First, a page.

Heart Of The World: Bursa

If i say it’s a city where you can drink water from the palm of your hand, you will understand.

Perhaps you’ve forgotten how your hair got wet in the shade of the chenars, forgotten to touch the damp, centuries-old stones, forgotten how a mountain speaks to you in the candied chestnuts. Bursa is all and none of these. If you love it, it grabs hold of you like a fever and won’t let you go. If you don’t, it means Bursa doesn’t think much of you either.

Built already in the 1330’s, Orhan Mosque, hand in hand with its younger generation neighbor, the Ulucami (Great Mosque), defines the heart of the city, which spreads like a galaxy from east to west in the foothills of Mount Uludağ with its Hüdavendigâr, Muradiye, Yeşil (Green), Emirsultan and Yıldırım mosque complexes.

For this reason, Bursa is fraught with stirring memories of the first century and a half of Ottoman rule. As the tombs of Osman Ghazi and Orhan Ghazi gaze down on the city from Tophane hill, their sons and grandsons, also buried at Bursa - Murad I,  who was killed in battle, the ill-starred Bayezıt the Thunderbolt, the second founder Çelebi Mehmed and the father of the Conqueror, Murad II,are suddenly conjured up before our eyes. Meanwhile the fog begins to clear and another Bursa rises before you. The spiritual Bursa, steeped in in the mysteries of the saints entombed among its quarters, the Bursa of Emir Sultan, Musa Baba, Abdal Murad, Şeyh Akbıyık and Niyazi Misrî.  This is a Bursa attuned to the flutter of doves’ wings, the plash of fountains and touchy sound of the call to prayer. The Bursa of the small graveyards that lie hidden away in its wooden streets.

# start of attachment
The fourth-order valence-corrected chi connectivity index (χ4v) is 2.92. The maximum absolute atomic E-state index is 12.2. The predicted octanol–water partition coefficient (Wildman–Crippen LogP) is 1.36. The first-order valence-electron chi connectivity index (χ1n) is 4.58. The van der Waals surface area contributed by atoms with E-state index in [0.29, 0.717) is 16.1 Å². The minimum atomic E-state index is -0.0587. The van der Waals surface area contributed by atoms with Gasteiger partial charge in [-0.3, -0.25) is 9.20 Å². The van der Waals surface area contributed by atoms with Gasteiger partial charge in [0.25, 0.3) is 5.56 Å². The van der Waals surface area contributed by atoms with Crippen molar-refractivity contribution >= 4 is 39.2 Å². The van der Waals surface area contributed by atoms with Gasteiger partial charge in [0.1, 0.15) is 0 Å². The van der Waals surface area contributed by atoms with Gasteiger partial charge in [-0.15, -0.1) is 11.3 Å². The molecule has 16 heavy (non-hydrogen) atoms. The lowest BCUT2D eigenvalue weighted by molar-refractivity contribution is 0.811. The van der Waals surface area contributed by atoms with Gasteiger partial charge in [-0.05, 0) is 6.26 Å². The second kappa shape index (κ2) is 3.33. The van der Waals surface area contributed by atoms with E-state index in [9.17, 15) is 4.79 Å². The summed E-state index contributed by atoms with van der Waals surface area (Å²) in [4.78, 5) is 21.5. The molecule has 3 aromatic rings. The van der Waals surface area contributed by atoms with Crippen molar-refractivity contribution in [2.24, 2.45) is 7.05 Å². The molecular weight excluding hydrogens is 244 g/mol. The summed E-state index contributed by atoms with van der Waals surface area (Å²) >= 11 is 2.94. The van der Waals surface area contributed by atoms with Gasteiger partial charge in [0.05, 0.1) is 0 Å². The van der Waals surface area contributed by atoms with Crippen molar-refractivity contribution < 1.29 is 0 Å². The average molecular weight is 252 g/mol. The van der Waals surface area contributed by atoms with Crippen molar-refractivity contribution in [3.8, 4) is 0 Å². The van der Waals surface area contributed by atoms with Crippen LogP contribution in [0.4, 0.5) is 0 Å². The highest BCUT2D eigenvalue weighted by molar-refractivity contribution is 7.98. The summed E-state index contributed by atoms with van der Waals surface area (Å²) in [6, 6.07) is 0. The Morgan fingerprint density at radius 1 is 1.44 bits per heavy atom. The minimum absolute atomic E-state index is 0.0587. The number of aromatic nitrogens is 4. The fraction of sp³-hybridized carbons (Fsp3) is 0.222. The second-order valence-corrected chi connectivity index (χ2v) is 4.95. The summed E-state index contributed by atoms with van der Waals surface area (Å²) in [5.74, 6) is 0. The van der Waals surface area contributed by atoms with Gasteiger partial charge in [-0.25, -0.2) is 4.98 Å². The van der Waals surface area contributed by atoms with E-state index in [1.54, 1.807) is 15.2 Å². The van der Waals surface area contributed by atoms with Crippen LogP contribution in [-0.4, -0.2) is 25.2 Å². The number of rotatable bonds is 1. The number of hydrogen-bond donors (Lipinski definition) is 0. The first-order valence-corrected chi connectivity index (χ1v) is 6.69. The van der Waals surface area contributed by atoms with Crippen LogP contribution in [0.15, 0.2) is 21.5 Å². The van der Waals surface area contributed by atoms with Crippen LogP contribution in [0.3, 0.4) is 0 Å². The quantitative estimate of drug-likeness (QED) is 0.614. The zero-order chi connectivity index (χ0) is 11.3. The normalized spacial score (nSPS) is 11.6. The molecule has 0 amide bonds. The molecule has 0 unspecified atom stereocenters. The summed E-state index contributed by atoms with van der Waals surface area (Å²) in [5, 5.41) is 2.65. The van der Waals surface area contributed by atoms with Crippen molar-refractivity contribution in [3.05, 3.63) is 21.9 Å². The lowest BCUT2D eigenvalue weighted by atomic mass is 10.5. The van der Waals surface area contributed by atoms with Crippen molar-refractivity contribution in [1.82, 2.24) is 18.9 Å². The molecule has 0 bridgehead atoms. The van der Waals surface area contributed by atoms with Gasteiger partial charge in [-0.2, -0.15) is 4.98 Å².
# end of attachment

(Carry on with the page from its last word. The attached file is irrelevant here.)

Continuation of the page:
Bursa is a consummate Ottoman synthesis in which matter and spirit, life and death, body and soul, earth and sky meet. In the words of folk poet Aşık Çelebi, “Bursa is the heart of the world,” and he adds, “If Anatolia is the body of the people, Bursa is their soul.”
İskender kebab, chestnuts, Mount Uludağ… They are all mere pretexts. If you really want to hear this heart beat, go to Bursa.

Previously known as Prussa, the city became the capital of the Ottoman state in the spring of 1326 when it was just setting out on its historic venture. It was a city overshadowed by Iznik (Nicaea), former capital of the Seljuks and briefly of the Byzantines. But the Ottomans fell in love with it at first sight, and as the sultans decked it with architectural monuments, it became in turn the city that set the Ottoman state on its course.